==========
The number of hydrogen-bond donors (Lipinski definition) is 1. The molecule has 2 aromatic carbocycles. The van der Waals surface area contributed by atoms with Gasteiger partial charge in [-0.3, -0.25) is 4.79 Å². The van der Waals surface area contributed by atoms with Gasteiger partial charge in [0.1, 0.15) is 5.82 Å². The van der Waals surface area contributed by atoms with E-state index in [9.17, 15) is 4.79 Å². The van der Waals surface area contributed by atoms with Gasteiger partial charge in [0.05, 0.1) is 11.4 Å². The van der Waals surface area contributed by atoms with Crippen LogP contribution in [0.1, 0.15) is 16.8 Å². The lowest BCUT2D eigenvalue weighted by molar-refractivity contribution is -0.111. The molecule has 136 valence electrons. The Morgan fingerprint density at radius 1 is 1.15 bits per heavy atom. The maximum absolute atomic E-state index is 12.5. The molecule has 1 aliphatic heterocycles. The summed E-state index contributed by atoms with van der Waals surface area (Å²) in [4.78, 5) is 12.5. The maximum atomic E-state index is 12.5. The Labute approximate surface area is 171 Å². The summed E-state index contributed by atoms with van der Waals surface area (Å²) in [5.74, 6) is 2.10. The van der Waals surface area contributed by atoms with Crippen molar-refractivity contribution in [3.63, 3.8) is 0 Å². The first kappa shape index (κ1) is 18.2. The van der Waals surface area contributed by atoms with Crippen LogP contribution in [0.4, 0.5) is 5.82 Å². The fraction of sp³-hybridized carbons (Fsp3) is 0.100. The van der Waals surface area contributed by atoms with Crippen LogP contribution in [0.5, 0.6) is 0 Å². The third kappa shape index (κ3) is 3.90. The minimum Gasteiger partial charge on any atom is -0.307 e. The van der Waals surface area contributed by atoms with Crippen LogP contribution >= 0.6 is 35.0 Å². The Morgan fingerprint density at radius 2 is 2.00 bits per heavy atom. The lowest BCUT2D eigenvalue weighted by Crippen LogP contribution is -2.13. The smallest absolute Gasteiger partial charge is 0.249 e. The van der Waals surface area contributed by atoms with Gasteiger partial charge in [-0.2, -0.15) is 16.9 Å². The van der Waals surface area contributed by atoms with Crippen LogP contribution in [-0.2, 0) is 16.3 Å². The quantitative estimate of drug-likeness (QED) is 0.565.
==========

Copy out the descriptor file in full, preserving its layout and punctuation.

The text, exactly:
The number of hydrogen-bond donors (Lipinski definition) is 1. The molecule has 2 aromatic carbocycles. The van der Waals surface area contributed by atoms with Gasteiger partial charge in [-0.3, -0.25) is 4.79 Å². The van der Waals surface area contributed by atoms with Gasteiger partial charge in [0.1, 0.15) is 5.82 Å². The van der Waals surface area contributed by atoms with E-state index in [9.17, 15) is 4.79 Å². The van der Waals surface area contributed by atoms with Gasteiger partial charge in [0.05, 0.1) is 11.4 Å². The van der Waals surface area contributed by atoms with Crippen LogP contribution in [0.1, 0.15) is 16.8 Å². The lowest BCUT2D eigenvalue weighted by molar-refractivity contribution is -0.111. The molecule has 136 valence electrons. The Morgan fingerprint density at radius 1 is 1.15 bits per heavy atom. The maximum absolute atomic E-state index is 12.5. The molecule has 1 aliphatic heterocycles. The summed E-state index contributed by atoms with van der Waals surface area (Å²) in [4.78, 5) is 12.5. The maximum atomic E-state index is 12.5. The Labute approximate surface area is 171 Å². The summed E-state index contributed by atoms with van der Waals surface area (Å²) in [5.74, 6) is 2.10. The van der Waals surface area contributed by atoms with Crippen molar-refractivity contribution in [3.63, 3.8) is 0 Å². The first kappa shape index (κ1) is 18.2. The van der Waals surface area contributed by atoms with Crippen LogP contribution in [0.4, 0.5) is 5.82 Å². The fraction of sp³-hybridized carbons (Fsp3) is 0.100. The van der Waals surface area contributed by atoms with Crippen LogP contribution in [0.5, 0.6) is 0 Å². The third kappa shape index (κ3) is 3.90. The minimum Gasteiger partial charge on any atom is -0.307 e. The van der Waals surface area contributed by atoms with Crippen LogP contribution >= 0.6 is 35.0 Å². The Morgan fingerprint density at radius 2 is 2.00 bits per heavy atom. The lowest BCUT2D eigenvalue weighted by Crippen LogP contribution is -2.13. The smallest absolute Gasteiger partial charge is 0.249 e. The van der Waals surface area contributed by atoms with Gasteiger partial charge in [-0.2, -0.15) is 16.9 Å². The van der Waals surface area contributed by atoms with Crippen LogP contribution in [-0.2, 0) is 16.3 Å². The quantitative estimate of drug-likeness (QED) is 0.565.